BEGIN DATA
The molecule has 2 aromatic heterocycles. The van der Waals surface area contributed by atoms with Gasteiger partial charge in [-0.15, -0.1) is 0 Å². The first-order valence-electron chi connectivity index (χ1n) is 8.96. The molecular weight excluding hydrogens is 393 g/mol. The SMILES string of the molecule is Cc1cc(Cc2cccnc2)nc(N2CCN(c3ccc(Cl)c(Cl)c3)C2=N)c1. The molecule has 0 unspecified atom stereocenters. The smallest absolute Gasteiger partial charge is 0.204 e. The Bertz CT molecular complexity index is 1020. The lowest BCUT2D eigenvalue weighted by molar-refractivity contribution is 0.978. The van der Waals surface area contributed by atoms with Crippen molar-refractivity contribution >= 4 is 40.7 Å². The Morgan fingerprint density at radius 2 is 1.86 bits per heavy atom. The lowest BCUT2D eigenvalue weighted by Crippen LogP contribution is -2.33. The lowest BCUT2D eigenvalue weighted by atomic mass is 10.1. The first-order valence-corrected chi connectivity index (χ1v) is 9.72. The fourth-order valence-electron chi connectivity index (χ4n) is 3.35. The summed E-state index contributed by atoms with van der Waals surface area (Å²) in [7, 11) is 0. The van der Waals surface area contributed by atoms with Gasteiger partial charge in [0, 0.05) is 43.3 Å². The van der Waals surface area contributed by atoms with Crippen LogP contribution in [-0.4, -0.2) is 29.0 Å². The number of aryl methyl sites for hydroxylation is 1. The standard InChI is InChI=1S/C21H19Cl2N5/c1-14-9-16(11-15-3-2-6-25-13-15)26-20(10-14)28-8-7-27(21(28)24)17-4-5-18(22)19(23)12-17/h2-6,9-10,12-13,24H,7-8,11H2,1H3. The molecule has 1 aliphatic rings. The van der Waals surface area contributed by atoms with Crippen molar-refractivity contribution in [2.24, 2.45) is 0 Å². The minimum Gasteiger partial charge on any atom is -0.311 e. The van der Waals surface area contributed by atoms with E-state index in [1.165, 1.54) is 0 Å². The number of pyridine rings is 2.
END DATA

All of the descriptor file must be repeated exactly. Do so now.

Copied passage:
The molecule has 2 aromatic heterocycles. The van der Waals surface area contributed by atoms with Gasteiger partial charge in [-0.15, -0.1) is 0 Å². The first-order valence-electron chi connectivity index (χ1n) is 8.96. The molecular weight excluding hydrogens is 393 g/mol. The SMILES string of the molecule is Cc1cc(Cc2cccnc2)nc(N2CCN(c3ccc(Cl)c(Cl)c3)C2=N)c1. The molecule has 0 unspecified atom stereocenters. The smallest absolute Gasteiger partial charge is 0.204 e. The Bertz CT molecular complexity index is 1020. The lowest BCUT2D eigenvalue weighted by molar-refractivity contribution is 0.978. The van der Waals surface area contributed by atoms with Crippen molar-refractivity contribution >= 4 is 40.7 Å². The Morgan fingerprint density at radius 2 is 1.86 bits per heavy atom. The lowest BCUT2D eigenvalue weighted by Crippen LogP contribution is -2.33. The lowest BCUT2D eigenvalue weighted by atomic mass is 10.1. The first-order valence-corrected chi connectivity index (χ1v) is 9.72. The fourth-order valence-electron chi connectivity index (χ4n) is 3.35. The summed E-state index contributed by atoms with van der Waals surface area (Å²) in [7, 11) is 0. The van der Waals surface area contributed by atoms with Gasteiger partial charge in [0, 0.05) is 43.3 Å². The van der Waals surface area contributed by atoms with Crippen LogP contribution in [-0.4, -0.2) is 29.0 Å². The number of aryl methyl sites for hydroxylation is 1. The standard InChI is InChI=1S/C21H19Cl2N5/c1-14-9-16(11-15-3-2-6-25-13-15)26-20(10-14)28-8-7-27(21(28)24)17-4-5-18(22)19(23)12-17/h2-6,9-10,12-13,24H,7-8,11H2,1H3. The molecule has 1 aliphatic rings. The van der Waals surface area contributed by atoms with Crippen molar-refractivity contribution in [2.24, 2.45) is 0 Å². The minimum Gasteiger partial charge on any atom is -0.311 e. The van der Waals surface area contributed by atoms with E-state index in [1.165, 1.54) is 0 Å². The number of pyridine rings is 2.